A view of both sides of the gate
Recent discussion of gated communities brings up the question of exclusivity and whether this is what we want for Truckee.
Less than a year ago, I lived behind a gate. We moved out of that subdivision last summer. One of my former neighbors who liked the gate a lot, used to try single-handedly to enforce the no-trespassing mindset by asking those he did not recognize to please not ride their bikes or come for a run up our private road. I, on the other hand, not keen on the gate, used to tell friends and acquaintances to feel free to come past the gate and if they got hassled, to just say they were coming to my house. I don’t know if anyone ever took me up on this, but I definitely extended the offer feeling uncomfortable that the gate and its accompanying sign basically said, “Keep Out.”
A neighbor whose property adjoined ours also put up a “Keep Out” sign.- Perhaps she had one of her workers put it up. Nevertheless, it faced toward our property for a while. Sometimes you run into unfriendly energy in an area that has already erected a gate. I found it amusing that our resident bear consistently left muddy footprints going back and forth between her property and ours, right past the “Keep Out” sign, seeing as he couldn’t read and didn’t know that he wasn’t allowed to trespass.
My neighbor who liked the gate once pointed out to me that joggers or bike riders who ventured up our road would inevitably be followed by his dog back down into Glenshire, whereby he would wander at large for hours.
It wasn’t long before this happened to me as well when my yellow lab was still a puppy. He and our older dog took off one morning, bolting through our electric fence chasing after some deer. Within minutes, my older dog returned; after she was done scaring off the intruders, she would triumphantly trot back home. My younger dog however, had no experience with such a routine so instead he had taken off into the wilderness in the direction of Incline Village. Six hours later I was very grateful to get a call from someone saying that my dog was hanging out on Donnington Lane.- Apparently he had been there for hours and the caller was concerned that my young dog seemed unfamiliar with passing cars.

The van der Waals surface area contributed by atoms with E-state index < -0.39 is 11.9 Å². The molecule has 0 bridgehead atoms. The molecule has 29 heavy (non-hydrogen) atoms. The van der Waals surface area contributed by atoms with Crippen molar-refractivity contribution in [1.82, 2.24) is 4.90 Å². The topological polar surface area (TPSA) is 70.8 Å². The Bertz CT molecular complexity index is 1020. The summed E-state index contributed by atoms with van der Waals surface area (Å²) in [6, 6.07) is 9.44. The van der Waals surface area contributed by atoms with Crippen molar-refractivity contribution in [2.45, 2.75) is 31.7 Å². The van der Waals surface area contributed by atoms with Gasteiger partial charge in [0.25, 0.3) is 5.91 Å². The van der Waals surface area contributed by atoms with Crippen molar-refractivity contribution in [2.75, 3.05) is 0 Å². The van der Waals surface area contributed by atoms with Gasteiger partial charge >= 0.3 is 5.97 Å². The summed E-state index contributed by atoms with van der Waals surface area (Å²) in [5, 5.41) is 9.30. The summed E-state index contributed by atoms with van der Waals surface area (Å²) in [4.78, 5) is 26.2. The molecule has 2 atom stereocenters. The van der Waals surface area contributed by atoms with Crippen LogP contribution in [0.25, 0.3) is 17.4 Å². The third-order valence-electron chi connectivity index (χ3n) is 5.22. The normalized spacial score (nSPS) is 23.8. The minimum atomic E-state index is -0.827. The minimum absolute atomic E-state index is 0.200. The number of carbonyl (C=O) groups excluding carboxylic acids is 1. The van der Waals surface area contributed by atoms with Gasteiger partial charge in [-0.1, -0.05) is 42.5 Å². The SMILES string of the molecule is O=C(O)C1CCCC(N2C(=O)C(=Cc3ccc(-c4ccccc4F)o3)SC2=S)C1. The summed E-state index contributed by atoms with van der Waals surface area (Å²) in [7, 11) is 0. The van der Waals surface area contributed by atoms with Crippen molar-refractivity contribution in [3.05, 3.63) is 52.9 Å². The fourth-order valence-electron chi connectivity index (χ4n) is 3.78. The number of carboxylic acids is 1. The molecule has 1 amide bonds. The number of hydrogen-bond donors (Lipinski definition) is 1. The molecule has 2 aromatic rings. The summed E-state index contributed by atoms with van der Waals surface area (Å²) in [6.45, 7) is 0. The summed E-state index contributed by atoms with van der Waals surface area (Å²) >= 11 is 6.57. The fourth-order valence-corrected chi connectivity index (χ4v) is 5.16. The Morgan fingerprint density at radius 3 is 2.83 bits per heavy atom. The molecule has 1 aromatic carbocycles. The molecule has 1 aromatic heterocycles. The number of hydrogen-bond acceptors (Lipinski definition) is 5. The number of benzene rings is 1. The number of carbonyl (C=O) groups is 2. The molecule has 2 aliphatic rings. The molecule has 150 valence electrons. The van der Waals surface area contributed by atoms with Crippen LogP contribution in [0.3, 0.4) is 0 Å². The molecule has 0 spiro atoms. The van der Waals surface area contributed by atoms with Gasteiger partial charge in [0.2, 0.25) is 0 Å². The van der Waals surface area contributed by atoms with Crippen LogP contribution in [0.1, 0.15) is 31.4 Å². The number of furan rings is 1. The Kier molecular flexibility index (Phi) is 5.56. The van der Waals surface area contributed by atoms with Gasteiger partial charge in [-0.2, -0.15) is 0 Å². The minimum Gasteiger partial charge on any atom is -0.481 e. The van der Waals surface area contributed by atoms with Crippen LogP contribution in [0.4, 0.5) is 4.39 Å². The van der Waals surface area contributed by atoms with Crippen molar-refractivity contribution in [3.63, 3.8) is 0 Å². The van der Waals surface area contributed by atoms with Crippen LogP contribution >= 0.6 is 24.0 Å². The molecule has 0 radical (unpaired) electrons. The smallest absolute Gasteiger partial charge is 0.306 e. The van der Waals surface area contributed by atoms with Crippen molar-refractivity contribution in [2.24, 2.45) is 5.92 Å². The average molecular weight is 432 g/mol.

I guess I was glad that my dog had probably followed a jogger down into the subdivision below and was not lost in the wilderness instead.-
Truckee is not the only community facing the issues that gated communities present. In fact, I think there is a definite current trend which needs to be watched as more and more gates pop up, many of which block public access to previously hiked-upon terrain. A friend of mine who was checking out different neighborhoods in the Nevada City area last weekend, told me that she was disappointed that she couldn’t get into some nice-looking areas because they were blocked by a gate.
One purpose a gate serves is that it keeps out the “looky-loos.” That’s what I call people who like to drive by slowly checking out the neighborhood, like my friend who was in Nevada City last weekend. I remember one masked motorcycle rider who buzzed up our driveway one day when I lived on acreage behind a gate. I could hear him coming from several switchbacks below. I came out on the porch to see who it was and as soon as he caught sight of me, he abruptly turned around and sped back down our dusty gravel road. Motorcycles can get past a gate, but vehicles can’t unless they sit outside the gate waiting for someone to come in or out.
The only other “looky-loos” that we experienced when we lived behind the gate were a few helicopters that swung low past our house, which sat at the edge of a ridge top. We would wave and think how it was peculiar that at our previous house, cars would drive by slowly once in a while, but up there, we had curious helicopters checking out the property. I guess you can’t build a gate that keeps helicopters out.
Last summer we moved back to what my kids call a “normal” neighborhood. It’s their way of distinguishing between that “embarrassing” exclusive gate and the fact that we now live where their friends can easily swing by.
One town planner who currently serves on our planning commission actually lives within view of the gate that I used to live behind. I’m sure she can tell you how it feels to look out at that metal contraption, a barrier erected by her neighbors, to which she had no say regarding its installation at the end of the cul-de-sac on which she lives.
It gets tricky considering portions of Truckee are not situated within the town’s jurisdiction and are actually located in unincorporated Nevada or Placer county, but in my humble opinion, if the planners of this town want to make Truckee a pedestrian friendly community then gates should be discouraged, if not outright prohibited.
Katie Shaffer is a Sierra Sun columnist.